‘I was punching the door but couldn’t punch through it,’ he said.

‘I think the shooter stopped and reloaded, and that’s when I ran around the corner and put my son and little brother in a dumpster, and his dog. I asked someone to watch him because I had to go back for the rest of my family. Then when I ran back to look for them is when I saw people shot on the ground.’

Sandoval broke down in tears as he recalled seeing a police officer carrying away a little boy. 

‘I saw a little boy who was shot being carried away,’ he said. ‘It was just terror.’

Horror on Independence Day: A police officer bows his head in grief next to abandoned strollers and chairs after a shooting that killed six people in Highland Park, Illinois 

The bloody scene in Highland Park, Illinois, on Monday after a shooter opened fire on a Fourth of July parade shortly after 10am

The parade had only begun 14 minutes before the gunman opened fire from a rooftop along the route. The shooting caused a stampede of people who flocked into stores and cars. The parade was scheduled to last for an hour 

Nineteen-year-old real estate student Rainan Eli, 19, saw the shooting unfold from the window of his apartment on Central Avenue and Second Street.

‘I was just sitting studying for some class I’m taking and watching the parade. I saw lots of people running and at first, everybody assumed it was fireworks being the Fourth,’ he told DailyMail.com.

Eli pulled out his cellphone and recorded heart-wrenching video of people running and seeking shelter as shots being fired could be heard in the background.

He said that two other residents of his apartment building came downstairs with him and gave the 15 to 20 people in the vestibule drinks.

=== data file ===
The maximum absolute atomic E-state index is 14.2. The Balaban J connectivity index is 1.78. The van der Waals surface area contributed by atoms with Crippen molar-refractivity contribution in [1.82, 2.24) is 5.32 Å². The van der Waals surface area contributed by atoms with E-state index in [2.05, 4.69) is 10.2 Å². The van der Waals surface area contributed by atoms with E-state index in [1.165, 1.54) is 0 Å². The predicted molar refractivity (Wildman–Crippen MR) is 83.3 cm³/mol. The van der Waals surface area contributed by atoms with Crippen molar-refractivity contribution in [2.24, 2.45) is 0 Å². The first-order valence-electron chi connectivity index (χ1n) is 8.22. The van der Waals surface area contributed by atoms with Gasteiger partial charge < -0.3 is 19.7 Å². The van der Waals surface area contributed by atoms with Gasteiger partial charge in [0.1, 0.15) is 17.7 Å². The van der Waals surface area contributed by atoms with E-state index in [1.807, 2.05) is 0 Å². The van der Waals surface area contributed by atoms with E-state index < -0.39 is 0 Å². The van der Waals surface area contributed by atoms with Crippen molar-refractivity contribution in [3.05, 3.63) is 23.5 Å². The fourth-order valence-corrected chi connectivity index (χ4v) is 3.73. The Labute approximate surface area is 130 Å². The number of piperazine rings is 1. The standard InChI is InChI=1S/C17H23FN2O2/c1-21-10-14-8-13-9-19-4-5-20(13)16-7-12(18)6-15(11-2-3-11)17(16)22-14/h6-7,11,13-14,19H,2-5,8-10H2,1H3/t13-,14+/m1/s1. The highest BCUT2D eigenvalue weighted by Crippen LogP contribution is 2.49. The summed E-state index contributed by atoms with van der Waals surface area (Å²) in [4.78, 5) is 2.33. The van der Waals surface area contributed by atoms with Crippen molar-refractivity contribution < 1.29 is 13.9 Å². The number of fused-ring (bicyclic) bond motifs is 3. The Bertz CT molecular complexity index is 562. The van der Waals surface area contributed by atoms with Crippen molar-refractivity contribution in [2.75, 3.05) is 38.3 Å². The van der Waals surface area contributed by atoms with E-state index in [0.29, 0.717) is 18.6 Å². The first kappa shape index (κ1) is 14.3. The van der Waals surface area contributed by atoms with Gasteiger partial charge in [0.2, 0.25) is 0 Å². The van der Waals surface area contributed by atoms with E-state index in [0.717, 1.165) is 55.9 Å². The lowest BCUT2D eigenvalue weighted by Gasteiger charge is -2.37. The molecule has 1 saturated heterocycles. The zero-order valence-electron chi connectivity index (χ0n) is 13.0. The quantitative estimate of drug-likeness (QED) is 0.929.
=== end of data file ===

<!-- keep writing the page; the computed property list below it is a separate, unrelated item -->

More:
Among those who were participating in the parade was a Hasidic Jewish band. One jarring video showed them slowly making their way down the parade route on a float while those ahead of them – suddenly aware of the danger – ran in the opposite direction.

Nicholas Toledo, a grandfather, was among those killed. His family confirmed his death to CBS. Police say five adults were killed at the scene of the parade. A sixth victim died in hospital. They have not yet been identified 

Law enforcement officers look over a park near the scene of a mass shooting at a 4th of July celebration and parade in Highland Park, Illinois

Witnesses have described watching in horror as multiple people were killed by a gunman the parade in Highland Park, an affluent suburb of Chicago.

Gina Troiani said she was standing with her 5-year-old son and his daycare class on the parade route when she thought she heard fireworks. 

But then someone started telling about a gunman and chaos erupted.  

‘We just start running in the opposite direction,’ she said.

‘It was just sort of chaos. There were people that got separated from their families, looking for them. Others just dropped their wagons, grabbed their kids and started running.’

Debbie Glickman, a Highland Park resident, said she was on a parade float with coworkers and the group was prepared to turn onto the main route when she saw people running away from the area.

‘People started saying `There’s a shooter, there’s a shooter, there is a shooter” Glickman said.

‘So we just ran. We just ran. It’s like mass chaos down there. I’m so freaked out,’ she said.

‘We can’t believe this happened in our little town.’ 

The parade on Monday in Highland Park was attended by dozens of locals who sat on the sidewalk cheering as bands marched past 

Panicked parade goers at the scene on Monday. There were loud sounds from the crowd that some said were gunshots